In an ongoing saga that’s sure to top most people’s worst break-up tale, a Chicago appeals court has reaffirmed the right for a women to use three frozen pre-embryos (fertilized but unimplanted embryos) created by her and an ex-boyfriend over the prospective father’s wishes.

The latest salvo in what might be called a pre-custody battle, 33-year-old Jacob Szafranski failed to persuade the court to reverse an earlier court decision awarding 43-year-old Dr. Karla Dunston possession of the pre-embryos.

Ruling 2 to 1, the appeals court determined that the agreement made between Szafranski and Dunston to create the embryos prior to Dr. Dunston’s chemotherapy for her non-Hodgkin’s lymphoma in 2009 constituted an oral contract. "Karla asked if he would ‘be willing to provide sperm to make pre-embryos with her,'" the court wrote, as reported by the New York Times. "He responded, 'Yes,' telling Karla that he wanted to help her have a child."

Dr. Dunston, though having one child through another donated embryo, is reportedly now infertile. "After winning a tough battle with cancer, these three embryos represent Dr. Dunston's last chance to have children that share her genetic material," her attorney Abram Moore said. "Mr. Szafranski agreed to create these embryos for one purpose: so that Dr. Dunston could use them to attempt to have children if she survived cancer."

The languishing legal fight between Dr. Dunston and her once-long time friend has ping-ponged between the courts, and Szafranski plans to further appeal the case to the State Supreme Court, according to his lawyer, Brain A. Schoeder.

According to court documents, though Szafranski was reluctant but willing to allow the pre-embryos to be used at Dr. Dunston’s discretion, even after their five-month relationship ended, he changed his mind after the end of a later relationship that was directly caused by the possibility of him becoming a father to Dr. Dunston’s child. For her part, the Illinois doctor has always maintained that she would be entirely legally and financially responsible for any resulting children.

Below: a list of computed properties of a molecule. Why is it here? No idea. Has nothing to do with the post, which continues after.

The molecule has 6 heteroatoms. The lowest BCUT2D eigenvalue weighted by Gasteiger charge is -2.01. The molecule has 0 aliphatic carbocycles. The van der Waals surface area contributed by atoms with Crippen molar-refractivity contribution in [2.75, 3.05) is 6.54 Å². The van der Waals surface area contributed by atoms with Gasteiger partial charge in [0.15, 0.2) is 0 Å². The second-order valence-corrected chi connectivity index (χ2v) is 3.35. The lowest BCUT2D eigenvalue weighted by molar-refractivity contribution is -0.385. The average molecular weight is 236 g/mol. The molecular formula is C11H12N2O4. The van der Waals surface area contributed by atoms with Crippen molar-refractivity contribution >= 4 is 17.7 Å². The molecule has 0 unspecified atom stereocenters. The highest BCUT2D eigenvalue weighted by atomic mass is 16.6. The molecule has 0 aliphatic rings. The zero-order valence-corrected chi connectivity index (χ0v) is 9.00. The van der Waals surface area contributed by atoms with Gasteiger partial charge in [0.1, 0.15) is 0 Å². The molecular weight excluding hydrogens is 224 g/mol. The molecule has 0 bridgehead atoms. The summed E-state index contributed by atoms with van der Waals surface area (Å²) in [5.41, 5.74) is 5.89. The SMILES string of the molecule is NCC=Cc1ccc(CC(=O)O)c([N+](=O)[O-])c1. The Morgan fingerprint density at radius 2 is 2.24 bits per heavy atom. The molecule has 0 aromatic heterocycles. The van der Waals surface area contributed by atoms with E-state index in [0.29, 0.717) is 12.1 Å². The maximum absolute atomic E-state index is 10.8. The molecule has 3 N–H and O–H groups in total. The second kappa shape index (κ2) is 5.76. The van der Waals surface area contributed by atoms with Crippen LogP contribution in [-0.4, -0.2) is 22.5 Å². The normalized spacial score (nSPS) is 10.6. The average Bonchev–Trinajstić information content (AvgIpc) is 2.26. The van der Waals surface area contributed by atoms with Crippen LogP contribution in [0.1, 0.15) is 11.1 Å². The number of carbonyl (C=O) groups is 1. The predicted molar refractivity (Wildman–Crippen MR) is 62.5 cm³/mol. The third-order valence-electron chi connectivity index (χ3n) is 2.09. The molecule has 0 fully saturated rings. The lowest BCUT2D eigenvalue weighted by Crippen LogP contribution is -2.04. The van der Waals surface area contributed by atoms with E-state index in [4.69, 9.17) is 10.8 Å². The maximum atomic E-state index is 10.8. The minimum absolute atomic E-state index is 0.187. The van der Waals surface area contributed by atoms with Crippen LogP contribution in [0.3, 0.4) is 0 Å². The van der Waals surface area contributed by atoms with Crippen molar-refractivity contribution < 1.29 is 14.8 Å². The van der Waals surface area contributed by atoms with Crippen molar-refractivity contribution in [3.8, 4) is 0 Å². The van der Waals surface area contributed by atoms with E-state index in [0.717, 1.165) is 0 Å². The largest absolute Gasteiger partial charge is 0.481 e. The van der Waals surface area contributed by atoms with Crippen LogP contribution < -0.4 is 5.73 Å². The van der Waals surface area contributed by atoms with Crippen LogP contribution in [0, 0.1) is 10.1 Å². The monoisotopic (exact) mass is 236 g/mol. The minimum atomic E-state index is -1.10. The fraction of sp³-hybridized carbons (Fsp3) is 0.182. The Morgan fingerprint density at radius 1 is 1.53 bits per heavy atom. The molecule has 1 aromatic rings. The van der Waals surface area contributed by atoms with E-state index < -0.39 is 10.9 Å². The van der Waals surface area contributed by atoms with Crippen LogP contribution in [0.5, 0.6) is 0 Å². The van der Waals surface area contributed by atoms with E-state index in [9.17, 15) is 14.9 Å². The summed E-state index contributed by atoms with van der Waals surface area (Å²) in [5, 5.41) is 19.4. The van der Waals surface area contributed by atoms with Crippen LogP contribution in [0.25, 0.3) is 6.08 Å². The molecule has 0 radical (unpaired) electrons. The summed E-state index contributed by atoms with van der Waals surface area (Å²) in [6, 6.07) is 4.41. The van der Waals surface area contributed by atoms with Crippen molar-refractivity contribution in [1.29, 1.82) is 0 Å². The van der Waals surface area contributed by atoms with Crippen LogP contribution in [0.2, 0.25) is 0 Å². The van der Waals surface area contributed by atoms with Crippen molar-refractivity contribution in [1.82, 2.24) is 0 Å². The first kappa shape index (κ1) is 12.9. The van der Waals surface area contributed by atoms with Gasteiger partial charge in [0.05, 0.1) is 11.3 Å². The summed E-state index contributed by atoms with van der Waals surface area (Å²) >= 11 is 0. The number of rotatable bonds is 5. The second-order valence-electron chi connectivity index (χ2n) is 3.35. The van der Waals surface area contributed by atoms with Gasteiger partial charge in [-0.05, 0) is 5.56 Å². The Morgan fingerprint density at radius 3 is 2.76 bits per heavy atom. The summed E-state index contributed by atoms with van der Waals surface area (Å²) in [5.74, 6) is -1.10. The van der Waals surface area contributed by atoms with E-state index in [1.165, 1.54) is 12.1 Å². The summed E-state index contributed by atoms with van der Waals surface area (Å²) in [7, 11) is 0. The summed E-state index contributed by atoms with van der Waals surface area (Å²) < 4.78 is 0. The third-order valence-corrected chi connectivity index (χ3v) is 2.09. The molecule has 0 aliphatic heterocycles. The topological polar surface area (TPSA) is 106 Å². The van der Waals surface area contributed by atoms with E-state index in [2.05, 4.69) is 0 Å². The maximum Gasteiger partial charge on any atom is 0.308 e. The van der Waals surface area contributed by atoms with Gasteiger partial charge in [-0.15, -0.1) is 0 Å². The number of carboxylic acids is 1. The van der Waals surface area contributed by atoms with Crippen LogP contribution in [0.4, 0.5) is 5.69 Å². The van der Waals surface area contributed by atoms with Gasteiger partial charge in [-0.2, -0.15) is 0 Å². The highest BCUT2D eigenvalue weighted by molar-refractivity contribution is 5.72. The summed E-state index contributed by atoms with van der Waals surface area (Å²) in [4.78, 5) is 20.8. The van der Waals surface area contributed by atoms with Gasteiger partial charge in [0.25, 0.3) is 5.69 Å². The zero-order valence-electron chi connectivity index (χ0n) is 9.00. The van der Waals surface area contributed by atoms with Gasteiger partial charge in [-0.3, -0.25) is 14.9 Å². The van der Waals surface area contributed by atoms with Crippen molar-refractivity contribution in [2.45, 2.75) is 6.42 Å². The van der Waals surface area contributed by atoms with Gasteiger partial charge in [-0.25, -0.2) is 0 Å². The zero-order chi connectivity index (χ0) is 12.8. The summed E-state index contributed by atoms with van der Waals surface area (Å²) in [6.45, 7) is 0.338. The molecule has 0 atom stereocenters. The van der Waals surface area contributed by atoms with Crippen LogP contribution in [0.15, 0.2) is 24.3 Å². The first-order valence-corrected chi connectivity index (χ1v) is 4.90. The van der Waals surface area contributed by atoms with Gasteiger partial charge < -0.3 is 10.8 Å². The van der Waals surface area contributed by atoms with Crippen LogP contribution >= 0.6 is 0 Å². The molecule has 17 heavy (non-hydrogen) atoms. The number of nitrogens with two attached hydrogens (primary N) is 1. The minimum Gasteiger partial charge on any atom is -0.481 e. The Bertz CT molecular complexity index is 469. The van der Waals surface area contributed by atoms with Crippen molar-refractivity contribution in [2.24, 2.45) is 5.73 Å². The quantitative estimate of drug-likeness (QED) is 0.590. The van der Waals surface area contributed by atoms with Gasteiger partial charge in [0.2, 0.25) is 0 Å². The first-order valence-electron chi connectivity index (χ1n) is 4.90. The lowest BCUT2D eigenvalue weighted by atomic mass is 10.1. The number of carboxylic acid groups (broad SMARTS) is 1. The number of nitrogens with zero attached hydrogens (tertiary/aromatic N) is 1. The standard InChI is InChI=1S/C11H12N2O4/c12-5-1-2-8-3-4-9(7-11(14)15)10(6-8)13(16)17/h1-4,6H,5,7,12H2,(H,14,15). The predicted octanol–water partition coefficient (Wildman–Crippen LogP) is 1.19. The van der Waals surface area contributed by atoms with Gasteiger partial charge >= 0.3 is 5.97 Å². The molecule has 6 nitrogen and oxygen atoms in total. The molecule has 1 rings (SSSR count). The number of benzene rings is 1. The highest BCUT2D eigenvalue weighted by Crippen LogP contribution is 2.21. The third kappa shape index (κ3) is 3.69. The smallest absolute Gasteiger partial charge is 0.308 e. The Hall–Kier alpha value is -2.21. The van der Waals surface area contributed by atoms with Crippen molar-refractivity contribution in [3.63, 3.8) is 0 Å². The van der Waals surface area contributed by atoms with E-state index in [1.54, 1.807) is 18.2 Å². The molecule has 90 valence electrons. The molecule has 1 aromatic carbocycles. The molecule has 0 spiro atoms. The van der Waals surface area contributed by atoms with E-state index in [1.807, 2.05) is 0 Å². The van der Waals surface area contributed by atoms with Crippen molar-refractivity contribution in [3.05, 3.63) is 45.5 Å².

The muddled debate over what exactly should be done about disputed embryos has, predictably, been settled differently depending in which state it happens (the existence of a premade contract, which Dr. Dunston and Szafranski drafted but did not sign, makes things a lot easier). Just this April, Nick Loeb, the ex-boyfriend of movie and TV star Sofia Vergara sued her in the California court system to retain custody of the two remaining frozen pre-embryos made during their relationship so that he can use them in a surrogate mother.

The advances in assisted reproduction technology have certainly created new and awkward questions for both the court and the public to answer. But it appears that Szafranski believes the question to be asked is much simpler. "This case raises fundamental issues about the need to have both parties consent to the use of embryos to create human life. No one should be forced into parenthood if that is not something they want. We believe consent should be required in order to procreate, and we will appeal this verdict," said Schoeder.